Ring gates are installed with relative infrequency and are used as spillway RING GATES gates only. Before a gate of this type is selected, many factors should be considered, including hydraulic, topographic, and geologic conditions at the dam Site, especially where a nonoverflow dam is to be built. The dimensions of the dam compared with spillway requirements may not facilitate the installation of other types of gates. The amount of concrete required for the spillways may be a deciding factor in favor of the ring gate. The first floating ring gate for a “glory-hole” type spillway was installed by the Bureau at Owyhee Dam in Oregon. Figure 40 shows the general outline and construction features of this gate, while Figure 41 shows the control assembly. The gate has a 60-foot crest diameter with a 12-foot overflow controlling height, and is installed at the circular overflow weir. The steel ring gate is a hollow, annular drum, seated within a hydraulic chamber. The upper surface of the chamber in conjunction with the upper surface of the lowered ring gate forms the spillway crest. The gate is raised or lowered as one complete unit by its own buoyancy in water introduced under control from the reservoir into the chamber. Seals are provided in the spillway crest for the purpose of acting against the inner and outer gate faces to prevent water not under control from entering or leaving the gate chamber. Gates must necessarily be of welded construction or provided with countersunk-head rivets in the sealing faces. Water leaking into the annular gate space is removed through hinged drain pipes. A leveling device keeps the gate in a horizontal plane at all times. Within a certain range of reservoir levels, the normal operation of the gate can be made automatic, but hand controls are provided so that the gate may be held in a predetermined position should this be desirable.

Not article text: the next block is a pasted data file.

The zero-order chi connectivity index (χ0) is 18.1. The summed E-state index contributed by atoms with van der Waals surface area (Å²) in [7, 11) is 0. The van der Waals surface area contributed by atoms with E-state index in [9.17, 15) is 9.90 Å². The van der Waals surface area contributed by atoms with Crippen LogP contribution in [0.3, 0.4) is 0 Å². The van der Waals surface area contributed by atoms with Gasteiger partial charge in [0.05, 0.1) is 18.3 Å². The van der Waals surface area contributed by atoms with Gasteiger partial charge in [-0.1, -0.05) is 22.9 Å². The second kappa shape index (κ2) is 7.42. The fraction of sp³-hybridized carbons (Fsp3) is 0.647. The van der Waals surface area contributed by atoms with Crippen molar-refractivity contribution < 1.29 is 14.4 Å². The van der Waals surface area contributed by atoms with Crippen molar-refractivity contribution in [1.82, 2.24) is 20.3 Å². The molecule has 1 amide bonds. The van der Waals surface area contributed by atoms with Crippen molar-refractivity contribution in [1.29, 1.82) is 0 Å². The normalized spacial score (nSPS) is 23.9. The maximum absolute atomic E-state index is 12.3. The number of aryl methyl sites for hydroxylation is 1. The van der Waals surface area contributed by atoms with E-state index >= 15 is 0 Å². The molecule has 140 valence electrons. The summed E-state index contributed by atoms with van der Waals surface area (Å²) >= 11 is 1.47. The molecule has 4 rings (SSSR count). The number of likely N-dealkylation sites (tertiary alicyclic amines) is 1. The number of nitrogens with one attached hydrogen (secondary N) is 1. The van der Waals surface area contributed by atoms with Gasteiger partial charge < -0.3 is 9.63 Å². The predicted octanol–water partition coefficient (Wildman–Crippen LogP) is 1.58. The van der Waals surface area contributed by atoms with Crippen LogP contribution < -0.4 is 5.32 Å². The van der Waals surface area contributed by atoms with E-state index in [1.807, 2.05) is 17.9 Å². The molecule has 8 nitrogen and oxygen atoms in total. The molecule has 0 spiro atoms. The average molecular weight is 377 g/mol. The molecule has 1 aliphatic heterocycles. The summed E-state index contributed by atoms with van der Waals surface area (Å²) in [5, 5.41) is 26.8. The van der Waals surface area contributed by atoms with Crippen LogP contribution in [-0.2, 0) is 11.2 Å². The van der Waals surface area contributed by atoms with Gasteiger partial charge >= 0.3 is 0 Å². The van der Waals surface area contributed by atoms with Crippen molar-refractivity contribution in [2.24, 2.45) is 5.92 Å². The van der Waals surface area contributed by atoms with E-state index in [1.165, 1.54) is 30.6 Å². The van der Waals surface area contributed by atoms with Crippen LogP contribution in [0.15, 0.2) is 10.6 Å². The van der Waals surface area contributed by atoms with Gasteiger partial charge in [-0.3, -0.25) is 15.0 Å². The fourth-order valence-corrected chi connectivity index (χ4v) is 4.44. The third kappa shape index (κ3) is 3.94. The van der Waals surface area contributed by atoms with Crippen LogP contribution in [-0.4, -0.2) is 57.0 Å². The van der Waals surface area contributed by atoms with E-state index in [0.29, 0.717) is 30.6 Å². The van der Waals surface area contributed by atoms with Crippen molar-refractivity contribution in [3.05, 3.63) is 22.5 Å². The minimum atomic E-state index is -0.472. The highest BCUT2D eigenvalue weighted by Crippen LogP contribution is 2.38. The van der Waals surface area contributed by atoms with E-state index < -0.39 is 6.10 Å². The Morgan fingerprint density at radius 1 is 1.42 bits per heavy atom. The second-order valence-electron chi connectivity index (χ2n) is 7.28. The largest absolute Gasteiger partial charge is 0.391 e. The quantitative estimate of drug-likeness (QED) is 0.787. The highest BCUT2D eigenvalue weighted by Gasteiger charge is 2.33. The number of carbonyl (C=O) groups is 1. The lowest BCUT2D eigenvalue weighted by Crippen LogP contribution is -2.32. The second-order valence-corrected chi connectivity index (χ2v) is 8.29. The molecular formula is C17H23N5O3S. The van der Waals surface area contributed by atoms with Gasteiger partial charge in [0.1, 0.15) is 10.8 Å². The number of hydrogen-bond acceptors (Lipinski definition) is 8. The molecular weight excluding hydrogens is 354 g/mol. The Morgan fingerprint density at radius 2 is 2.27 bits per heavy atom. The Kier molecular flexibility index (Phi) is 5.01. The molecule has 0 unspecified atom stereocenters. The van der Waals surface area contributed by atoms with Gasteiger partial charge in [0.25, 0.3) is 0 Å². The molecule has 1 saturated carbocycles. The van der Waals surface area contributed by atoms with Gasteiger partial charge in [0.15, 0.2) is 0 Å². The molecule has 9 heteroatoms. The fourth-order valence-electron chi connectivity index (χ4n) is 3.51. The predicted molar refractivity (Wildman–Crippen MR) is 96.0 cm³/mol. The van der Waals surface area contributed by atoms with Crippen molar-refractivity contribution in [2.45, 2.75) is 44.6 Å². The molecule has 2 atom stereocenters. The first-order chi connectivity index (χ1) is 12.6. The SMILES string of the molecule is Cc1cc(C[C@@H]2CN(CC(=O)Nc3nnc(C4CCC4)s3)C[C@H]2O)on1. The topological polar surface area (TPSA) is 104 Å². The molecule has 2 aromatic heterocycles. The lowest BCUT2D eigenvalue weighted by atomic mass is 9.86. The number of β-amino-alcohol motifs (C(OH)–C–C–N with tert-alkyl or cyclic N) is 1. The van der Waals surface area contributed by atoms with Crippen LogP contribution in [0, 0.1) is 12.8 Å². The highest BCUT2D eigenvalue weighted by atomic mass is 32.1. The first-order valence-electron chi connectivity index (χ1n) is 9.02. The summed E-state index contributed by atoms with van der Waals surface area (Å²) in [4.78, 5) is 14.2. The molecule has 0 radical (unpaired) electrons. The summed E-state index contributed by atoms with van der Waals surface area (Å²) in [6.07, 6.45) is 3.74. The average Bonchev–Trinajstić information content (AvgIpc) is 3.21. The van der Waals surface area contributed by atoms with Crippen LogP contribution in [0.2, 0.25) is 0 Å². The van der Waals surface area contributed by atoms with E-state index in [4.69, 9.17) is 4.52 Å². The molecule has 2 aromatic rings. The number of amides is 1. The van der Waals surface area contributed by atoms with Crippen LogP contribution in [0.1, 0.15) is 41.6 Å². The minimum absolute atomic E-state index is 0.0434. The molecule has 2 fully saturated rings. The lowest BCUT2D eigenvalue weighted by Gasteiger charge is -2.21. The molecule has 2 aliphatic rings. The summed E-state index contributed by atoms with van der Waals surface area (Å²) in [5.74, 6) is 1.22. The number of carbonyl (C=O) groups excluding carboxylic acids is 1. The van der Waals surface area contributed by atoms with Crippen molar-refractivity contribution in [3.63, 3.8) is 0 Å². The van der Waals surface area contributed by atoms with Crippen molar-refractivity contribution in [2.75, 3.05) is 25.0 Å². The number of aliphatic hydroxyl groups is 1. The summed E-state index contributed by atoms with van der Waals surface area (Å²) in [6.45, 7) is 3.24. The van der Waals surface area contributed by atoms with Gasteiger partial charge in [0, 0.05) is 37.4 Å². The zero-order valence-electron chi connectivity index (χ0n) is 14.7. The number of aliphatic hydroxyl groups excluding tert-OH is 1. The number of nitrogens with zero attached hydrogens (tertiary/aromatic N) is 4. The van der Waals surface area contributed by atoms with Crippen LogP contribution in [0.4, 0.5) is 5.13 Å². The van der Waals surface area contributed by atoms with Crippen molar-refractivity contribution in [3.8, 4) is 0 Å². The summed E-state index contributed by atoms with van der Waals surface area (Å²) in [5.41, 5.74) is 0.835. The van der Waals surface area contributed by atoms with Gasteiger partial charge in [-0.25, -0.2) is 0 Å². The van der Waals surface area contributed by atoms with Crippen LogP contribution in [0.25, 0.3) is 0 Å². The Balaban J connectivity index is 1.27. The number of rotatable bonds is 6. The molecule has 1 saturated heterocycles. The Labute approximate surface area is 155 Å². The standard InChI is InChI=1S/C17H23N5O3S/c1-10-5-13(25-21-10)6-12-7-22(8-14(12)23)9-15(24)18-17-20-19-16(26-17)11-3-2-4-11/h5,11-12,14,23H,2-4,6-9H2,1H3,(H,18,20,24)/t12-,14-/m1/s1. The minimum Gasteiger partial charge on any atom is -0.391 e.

Cylinder gates are used primarily in intake towers upstream from dams for CYLINDER closing off the water to penstock and control valves, or in outlet works for GATES regulating the volume of water where they may have a free discharge. (See Drawings Nos. 26-D-971 and 26-D-972.) A drawing of the 32-foot cylinder gates at Hoover Dam is shown in Figure 42.

A. The water passage in the entrance liners should be streamlined to produce Design the most favorable condition for the flow of the water. Sharp corners and Considerations abrupt curves should be avoided. The gates may be designed for either external or internal water pressure. When designed for external water pressure, the circular ring, or cylinder, should be carefully analyzed for flexural rigidity both longitudinally and axially. Formulas for determining the gate dimensions under critical pressure conditions can be obtained from “Strength of Materials,” by S. Timoshenko, Part 2, second edition, August 1941, pages 216 to 219, inclusive. Where the gate is made in two or more segments, the bolted joints should have the same rigidity as the